While the research above primarily applies to the middle school transition, school leaders will benefit from measuring concerns, behaviors, and potential stage-environment fit in elementary school. According to one set of researchers, “The elementary classroom is a critical starting point for […] intervention programs, but they need not stop there.”

For instance,

  • Students who already begin to show worry for academic, social, and procedural adjustments in middle school while enrolled in elementary school are at greater risk of seeing these worries manifest. This is consequential because worries are negatively related to social acceptance and positively with school disengagement.

  • The quality of friendships prior to the middle school transition predicted more durable friendships through transition, which, as a result, led to more positive post-transition school adjustments, including the belief that it was essential to succeed in school and more positive attitudes about school.

  • Peer acceptance, mutual friends, and friendship quality during elementary school are significantly related to post-transition academic achievement, loneliness, sense of belonging, and extent of school involvement. Students with high pretransition acceptance have a network of peers they can rely on for support, advice, validation, companionship, reassurance, a sense of security, and academic task assistance during and through the transition.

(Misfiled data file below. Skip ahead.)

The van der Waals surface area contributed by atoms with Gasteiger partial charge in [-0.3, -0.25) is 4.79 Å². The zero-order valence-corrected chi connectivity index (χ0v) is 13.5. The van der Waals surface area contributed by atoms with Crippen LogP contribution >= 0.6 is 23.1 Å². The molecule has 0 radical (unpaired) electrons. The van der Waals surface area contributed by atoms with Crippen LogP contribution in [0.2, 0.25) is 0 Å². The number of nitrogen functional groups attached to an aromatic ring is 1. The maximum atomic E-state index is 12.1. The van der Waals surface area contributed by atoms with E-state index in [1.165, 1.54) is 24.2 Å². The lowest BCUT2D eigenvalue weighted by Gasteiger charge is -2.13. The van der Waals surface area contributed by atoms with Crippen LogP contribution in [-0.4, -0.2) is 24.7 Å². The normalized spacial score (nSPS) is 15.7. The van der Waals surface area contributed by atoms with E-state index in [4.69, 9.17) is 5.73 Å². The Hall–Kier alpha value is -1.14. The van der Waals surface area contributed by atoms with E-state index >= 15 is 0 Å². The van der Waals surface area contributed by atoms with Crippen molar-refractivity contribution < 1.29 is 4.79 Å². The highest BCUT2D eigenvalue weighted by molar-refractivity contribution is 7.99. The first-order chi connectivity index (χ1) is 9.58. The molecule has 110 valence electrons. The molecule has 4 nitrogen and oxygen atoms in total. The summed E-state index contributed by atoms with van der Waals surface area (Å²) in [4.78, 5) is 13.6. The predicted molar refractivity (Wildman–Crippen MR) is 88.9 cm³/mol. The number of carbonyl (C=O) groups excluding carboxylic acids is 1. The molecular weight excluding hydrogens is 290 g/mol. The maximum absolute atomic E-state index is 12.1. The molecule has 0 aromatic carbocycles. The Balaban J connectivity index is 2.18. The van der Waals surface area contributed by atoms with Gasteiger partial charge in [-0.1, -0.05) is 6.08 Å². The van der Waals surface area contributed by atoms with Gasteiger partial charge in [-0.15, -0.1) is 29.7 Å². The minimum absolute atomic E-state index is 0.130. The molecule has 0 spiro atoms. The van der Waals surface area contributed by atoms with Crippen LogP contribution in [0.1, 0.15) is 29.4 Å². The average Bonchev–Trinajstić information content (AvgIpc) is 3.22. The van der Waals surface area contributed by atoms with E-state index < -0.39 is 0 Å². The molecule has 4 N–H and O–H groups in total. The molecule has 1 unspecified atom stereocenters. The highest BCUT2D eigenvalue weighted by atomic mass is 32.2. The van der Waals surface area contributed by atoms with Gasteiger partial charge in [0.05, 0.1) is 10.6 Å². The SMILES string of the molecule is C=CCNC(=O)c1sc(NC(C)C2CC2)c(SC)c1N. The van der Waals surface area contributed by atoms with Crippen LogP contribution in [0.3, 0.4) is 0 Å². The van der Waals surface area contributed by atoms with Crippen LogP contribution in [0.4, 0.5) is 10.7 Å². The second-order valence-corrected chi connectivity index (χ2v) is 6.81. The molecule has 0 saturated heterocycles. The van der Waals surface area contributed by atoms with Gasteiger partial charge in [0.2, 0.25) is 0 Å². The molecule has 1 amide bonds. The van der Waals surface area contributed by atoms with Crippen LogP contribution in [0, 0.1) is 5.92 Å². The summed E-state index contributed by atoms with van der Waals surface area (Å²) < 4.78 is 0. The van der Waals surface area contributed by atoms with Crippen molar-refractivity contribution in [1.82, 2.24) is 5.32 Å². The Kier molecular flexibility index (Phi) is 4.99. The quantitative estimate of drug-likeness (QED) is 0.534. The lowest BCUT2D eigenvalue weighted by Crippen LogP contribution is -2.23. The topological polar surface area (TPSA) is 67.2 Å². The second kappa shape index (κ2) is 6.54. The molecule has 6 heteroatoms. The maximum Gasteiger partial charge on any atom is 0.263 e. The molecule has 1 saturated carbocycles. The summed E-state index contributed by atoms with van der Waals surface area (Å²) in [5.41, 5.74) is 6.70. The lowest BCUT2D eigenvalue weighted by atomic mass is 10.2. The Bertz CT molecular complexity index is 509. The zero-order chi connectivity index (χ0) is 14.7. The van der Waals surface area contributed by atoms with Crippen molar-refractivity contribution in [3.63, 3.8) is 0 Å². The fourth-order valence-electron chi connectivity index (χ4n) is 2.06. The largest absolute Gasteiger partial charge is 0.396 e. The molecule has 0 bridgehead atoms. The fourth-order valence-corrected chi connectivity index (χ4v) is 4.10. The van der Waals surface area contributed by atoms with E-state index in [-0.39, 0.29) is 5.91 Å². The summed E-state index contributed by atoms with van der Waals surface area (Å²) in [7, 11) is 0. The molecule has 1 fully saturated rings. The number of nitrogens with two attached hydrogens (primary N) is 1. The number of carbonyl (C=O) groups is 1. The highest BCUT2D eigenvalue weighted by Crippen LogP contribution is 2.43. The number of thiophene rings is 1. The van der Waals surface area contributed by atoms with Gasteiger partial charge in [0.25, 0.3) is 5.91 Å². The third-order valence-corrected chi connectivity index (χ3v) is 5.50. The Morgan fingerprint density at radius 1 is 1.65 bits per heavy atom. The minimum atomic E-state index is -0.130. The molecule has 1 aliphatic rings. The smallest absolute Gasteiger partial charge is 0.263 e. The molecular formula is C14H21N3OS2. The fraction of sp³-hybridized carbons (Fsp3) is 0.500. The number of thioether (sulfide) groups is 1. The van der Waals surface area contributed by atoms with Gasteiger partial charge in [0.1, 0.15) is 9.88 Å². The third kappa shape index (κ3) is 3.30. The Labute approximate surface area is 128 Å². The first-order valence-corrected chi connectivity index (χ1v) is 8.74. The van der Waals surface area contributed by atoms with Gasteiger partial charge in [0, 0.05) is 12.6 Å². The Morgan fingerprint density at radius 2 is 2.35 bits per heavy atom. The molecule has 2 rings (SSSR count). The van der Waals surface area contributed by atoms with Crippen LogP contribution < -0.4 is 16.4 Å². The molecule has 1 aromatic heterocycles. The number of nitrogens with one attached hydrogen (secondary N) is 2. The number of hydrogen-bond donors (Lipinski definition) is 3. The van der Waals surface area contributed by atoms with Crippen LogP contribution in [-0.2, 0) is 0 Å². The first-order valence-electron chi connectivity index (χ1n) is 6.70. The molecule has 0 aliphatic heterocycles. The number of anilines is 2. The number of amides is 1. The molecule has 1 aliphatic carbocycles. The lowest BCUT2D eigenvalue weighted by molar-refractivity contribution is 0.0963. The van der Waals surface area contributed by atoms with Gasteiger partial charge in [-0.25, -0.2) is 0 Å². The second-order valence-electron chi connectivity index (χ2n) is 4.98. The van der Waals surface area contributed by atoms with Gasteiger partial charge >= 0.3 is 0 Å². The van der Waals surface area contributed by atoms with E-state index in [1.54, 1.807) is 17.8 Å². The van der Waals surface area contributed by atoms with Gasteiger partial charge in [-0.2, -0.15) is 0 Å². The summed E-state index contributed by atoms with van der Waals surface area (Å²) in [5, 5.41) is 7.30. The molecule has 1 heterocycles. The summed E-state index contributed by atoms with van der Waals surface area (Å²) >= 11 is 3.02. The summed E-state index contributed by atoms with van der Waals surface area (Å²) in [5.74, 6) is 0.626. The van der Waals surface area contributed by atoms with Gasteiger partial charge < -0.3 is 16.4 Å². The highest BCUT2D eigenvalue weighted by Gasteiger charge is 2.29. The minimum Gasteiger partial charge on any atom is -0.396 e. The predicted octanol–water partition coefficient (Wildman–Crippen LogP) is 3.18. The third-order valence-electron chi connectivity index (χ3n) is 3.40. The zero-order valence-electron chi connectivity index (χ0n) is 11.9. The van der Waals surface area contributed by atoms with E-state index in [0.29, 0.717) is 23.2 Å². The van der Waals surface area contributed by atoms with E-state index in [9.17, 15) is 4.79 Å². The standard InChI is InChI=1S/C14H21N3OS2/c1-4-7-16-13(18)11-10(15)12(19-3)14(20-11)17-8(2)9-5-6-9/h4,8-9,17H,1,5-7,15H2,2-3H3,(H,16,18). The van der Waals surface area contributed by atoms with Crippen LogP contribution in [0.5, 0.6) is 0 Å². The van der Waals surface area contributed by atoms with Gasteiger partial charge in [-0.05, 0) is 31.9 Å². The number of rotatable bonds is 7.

• Peer rejection is hardly inconsequential. Students who are rejected by their peers have reduced academic achievement and engagement, more negative attitudes toward school, increased loneliness, greater rates of absenteeism and school avoidance, and lower levels of classroom participation—factors that carry into later adolescence.

  • As students seek popularity, teachers should attempt to create a context for popularity that rewards positive school and peer culture. In other words, the “popular” kids are the ones who follow norms of appropriate behavior.

  • Curiosity and motivation to learn are natural in infancy, early childhood, and through to early adolescence. However, low tolerances for failure, an atmosphere of disapproval, and/or a heavy focus on academic skills and abilities gut curiosity and motivation. For students to be successful in early adolescence, early childhood should include social-emotional strengths in addition to academic skills.